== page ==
[9] To forecast the interannual variability of seasonal hurricanes, sensitivity tests are performed using the four potential predictors singularly or in combination. To build an empirical relationship, a multiple or simple linear-regression model is constructed between the predictors and the observed number of hurricanes. A cross-validation method (leaving one-year out) is applied to obtain the regression parameters. Then the parameters are applied to the predictors of the target year to obtain seasonal forecasts of hurricane number. It should be noted that such a cross-validation method could artificially overestimate forecast skill [DelSole and Shukla, 2009]. Table 1 shows the prediction skill of seasonal hurricanes using the regression model. Although the prediction skill hovers around 0.6 when only one of the predictors is used, it improves to >0.7 when two predictors are combined (e.g., SH, NAS, and SH+NAS case) with the best combination of predictors coming from a combination of SH and NAS. Including the Niño 3 SST or the MDR SST does not increase the skill score significantly because the information they impart may be redundant having already been included in the vertical wind shear. As a result, we use both the MDR wind shear and the North Atlantic SST as predictors.

Table 1. Correlation Coefficients Between the Time Series of Observed and Predicted Seasonal Hurricanesa
 SHMSNASSH+MSSH+N3MS+N3MS+NASSH+NASSH+MS+NAS
  • a

    The predictors are; the North Atlantic SST (NAS; 330°E–350°E, 35°–45°N), MDR SST (MS; 280°E–310°E, 5–15°N), the SST over the Nino 3 region (N3; 210°E–270°E, 5°S–5°N), and vertical wind shear over the MDR (SH; 260°E–320°E, 10°–20°N). The limiting value of significant correlation coefficient is 0.47 at the 99% level.

CORR0.60.560.610.650.580.620.620.740.70

[10] Figure 2 shows the hybrid seasonal forecast of NATL hurricane number from 1981 to 2009. It forecasts a higher number of hurricanes than observed in the period from 1987 to 1989 but a lower number during the most active year of 2005. However, in 1995 and 1998, when the number of hurricanes was near 10, the model performs quite well. In addition, during the strong warm phase years of ENSO, 1982 and 1997, the deficiency of hurricane activity was well forecast due to the characteristic reduction in MDR wind shear [Kim et al., 2009]. The correlation and root mean square error (RMSE) between the observation and the forecast is 0.74 and 2.05 over the period. This compares favorably to the CSU forecasts issued one month later in early August (http://typhoon.atmos.colostate.edu) with their values of 0.58 and 2.12 for the period 1984 to 2008. It should be mentioned that the additional skill of hybrid forecast might come from the fact that the empirical model is trained over a time period where the hurricanes happens to be especially highly correlated to environmental conditions. An important question is whether the hybrid scheme does better than the parent fully-dynamic ECMWF system? The ECMWF system during the 1990–2009 period, using data provided by Dr. F. Vitart (personal communication), ECMWF has a correlation with observed NATL hurricanes of 0.59 and a RMSE of 2.76 for hurricanes forming after August 1. It would appear that there is added value in the statistical rendering of the numerical model results. The Poisson regression model [Elsner and Schmertmann, 1993] does not outperform the linear regression model in the hybrid forecast (Figure S1 of the auxiliary material).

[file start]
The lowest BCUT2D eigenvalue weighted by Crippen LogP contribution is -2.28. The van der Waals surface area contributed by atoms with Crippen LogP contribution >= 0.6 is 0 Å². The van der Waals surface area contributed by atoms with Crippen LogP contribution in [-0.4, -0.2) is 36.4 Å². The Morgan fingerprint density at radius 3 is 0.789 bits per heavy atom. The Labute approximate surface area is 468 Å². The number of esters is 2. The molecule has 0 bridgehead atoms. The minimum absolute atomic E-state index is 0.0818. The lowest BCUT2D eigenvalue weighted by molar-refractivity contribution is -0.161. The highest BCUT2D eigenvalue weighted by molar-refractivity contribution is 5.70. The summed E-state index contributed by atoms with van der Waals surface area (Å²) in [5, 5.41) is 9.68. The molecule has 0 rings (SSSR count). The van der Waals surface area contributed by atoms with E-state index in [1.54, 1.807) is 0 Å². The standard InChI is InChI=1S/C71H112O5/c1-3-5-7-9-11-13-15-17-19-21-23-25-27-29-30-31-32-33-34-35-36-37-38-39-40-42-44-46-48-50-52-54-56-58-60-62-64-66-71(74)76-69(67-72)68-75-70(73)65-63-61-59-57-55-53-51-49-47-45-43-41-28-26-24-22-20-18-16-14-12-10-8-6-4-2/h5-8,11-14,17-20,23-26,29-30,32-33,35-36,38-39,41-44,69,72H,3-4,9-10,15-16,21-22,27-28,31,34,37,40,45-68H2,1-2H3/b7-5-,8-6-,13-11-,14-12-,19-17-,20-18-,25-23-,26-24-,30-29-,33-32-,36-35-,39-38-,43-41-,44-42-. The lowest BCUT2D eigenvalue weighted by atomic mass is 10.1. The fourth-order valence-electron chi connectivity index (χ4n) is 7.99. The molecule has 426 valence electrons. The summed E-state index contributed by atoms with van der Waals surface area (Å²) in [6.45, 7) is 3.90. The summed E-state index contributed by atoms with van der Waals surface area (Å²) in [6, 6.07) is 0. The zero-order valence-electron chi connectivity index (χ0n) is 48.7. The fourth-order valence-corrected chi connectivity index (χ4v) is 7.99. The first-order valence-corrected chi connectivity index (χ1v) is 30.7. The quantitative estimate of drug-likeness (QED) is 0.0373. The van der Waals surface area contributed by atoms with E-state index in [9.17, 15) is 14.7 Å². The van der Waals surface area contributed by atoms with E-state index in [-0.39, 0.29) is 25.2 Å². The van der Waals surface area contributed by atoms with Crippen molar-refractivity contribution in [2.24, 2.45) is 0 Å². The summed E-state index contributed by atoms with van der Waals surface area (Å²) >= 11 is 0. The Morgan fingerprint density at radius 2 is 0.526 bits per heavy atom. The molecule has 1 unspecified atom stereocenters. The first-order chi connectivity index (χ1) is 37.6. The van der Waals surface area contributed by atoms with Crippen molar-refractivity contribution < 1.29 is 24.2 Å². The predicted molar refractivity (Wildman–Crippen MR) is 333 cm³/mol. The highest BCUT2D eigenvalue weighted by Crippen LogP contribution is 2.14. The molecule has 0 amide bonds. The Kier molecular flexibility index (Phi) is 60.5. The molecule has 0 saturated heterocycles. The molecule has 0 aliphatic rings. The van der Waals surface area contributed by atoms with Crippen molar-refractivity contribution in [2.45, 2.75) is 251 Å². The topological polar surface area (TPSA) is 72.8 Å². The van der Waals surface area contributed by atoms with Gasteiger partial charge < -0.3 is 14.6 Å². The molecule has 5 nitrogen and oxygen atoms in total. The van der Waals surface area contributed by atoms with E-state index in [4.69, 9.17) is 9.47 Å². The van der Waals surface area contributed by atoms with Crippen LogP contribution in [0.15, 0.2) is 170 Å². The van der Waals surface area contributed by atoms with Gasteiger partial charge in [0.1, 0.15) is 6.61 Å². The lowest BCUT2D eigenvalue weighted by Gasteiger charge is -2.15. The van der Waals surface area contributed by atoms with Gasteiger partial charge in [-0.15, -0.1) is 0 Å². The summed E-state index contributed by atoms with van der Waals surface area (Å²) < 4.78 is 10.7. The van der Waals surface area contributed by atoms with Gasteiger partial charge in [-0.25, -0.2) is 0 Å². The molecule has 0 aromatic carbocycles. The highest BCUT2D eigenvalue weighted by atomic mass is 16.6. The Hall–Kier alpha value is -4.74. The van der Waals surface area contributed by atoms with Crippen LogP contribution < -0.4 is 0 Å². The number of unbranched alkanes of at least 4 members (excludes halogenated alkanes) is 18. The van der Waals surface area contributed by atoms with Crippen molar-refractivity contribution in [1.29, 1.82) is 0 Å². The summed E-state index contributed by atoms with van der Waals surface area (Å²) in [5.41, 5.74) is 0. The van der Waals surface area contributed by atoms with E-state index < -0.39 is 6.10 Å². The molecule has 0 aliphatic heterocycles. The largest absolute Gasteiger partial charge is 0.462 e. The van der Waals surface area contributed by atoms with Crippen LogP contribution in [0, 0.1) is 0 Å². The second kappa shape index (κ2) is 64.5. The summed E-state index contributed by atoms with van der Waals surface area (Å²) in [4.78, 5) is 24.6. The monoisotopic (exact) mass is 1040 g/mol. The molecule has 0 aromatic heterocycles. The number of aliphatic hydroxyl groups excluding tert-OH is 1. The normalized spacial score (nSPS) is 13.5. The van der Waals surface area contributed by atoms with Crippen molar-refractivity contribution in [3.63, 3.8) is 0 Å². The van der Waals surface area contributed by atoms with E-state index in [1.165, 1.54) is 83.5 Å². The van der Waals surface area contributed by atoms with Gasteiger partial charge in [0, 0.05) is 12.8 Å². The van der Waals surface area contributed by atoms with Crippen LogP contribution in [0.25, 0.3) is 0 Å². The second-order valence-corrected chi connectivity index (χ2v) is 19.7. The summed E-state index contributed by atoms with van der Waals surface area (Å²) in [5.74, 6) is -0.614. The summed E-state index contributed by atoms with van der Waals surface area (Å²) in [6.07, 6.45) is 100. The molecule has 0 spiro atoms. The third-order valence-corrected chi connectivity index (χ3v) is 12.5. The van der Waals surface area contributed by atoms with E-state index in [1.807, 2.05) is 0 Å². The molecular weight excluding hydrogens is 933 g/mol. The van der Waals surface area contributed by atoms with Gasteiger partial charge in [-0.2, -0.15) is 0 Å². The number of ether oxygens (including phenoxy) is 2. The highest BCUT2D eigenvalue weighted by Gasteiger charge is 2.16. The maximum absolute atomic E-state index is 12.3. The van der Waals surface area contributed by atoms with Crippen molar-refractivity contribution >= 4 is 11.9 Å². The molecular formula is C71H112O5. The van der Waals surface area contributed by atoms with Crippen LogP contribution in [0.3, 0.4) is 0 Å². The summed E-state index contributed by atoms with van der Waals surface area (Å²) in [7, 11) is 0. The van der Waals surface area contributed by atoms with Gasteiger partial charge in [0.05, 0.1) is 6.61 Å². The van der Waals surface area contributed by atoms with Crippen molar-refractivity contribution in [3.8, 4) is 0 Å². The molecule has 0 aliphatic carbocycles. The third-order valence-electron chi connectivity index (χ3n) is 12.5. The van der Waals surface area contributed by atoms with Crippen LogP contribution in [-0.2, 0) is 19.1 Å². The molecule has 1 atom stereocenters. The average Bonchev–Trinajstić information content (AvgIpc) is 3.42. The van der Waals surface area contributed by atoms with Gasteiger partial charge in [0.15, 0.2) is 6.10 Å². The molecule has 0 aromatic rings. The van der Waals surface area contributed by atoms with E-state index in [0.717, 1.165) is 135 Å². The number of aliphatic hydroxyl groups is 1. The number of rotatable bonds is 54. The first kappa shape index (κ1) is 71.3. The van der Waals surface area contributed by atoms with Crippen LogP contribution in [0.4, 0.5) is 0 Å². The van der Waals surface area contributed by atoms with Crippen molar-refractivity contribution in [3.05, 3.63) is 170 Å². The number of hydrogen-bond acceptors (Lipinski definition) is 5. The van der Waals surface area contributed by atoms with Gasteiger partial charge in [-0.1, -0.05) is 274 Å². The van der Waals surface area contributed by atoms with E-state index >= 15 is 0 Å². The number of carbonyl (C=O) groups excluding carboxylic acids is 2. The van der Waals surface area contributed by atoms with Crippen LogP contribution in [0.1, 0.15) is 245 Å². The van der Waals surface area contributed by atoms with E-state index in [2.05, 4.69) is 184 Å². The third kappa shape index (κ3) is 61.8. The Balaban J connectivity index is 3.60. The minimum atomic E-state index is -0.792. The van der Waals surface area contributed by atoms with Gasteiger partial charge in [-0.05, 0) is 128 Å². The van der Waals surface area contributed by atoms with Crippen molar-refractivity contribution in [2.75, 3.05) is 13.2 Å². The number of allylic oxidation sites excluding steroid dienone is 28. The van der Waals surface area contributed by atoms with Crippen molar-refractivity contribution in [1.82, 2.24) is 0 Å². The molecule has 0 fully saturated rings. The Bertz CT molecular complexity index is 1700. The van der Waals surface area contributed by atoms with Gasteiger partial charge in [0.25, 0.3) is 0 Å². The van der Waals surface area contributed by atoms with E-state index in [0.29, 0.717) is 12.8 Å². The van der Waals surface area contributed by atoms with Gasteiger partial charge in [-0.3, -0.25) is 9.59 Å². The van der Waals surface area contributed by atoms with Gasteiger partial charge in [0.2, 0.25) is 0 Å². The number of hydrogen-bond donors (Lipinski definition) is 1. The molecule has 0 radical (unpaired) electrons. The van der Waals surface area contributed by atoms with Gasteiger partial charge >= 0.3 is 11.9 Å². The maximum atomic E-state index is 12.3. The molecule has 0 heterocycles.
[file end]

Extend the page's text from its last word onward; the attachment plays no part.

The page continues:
Figure 2.

Number of hurricanes from observation (open circle) and forecast model (cross). The gray thin line is the average of the observation over 29-yr. The correlation coefficient between two time series is 0.741.

[11] The prediction skill of the hybrid forecast system is competitive and often better than other schemes. Table 2 compares the actual number of total hurricanes to the forecasts issued by the following groups during late July or early August: CSU, NOAA (http://www.cpc.noaa.gov/products/outlooks/hurricane-archive.shtml), Tropical Storm Risk (referred to as TSR, http://www.tropicalstormrisk.com), CFS hybrid forecast (method 1 [Wang et al., 2009]) and ECMWF forecast for the 8 years from 2002 to 2009. In these models, the predictand is the same: the total number of hurricanes in a season. We also compare the hybrid forecast and the ECMWF dynamical forecast issued in June for the period July to December. The numbers are rounded to the nearest integer. The RMSE of each forecast is listed at the bottom of the table. The relatively high RMS error in ECMWF forecast comes from one-month gap between the target period (JASOND) and the initial condition (June). To compare our hybrid forecast with ECMWF, hybrid forecasts with June initial condition are listed in parentheses. Other models (Table S1) with different predictand or not run in predictive mode are not part of this comparison.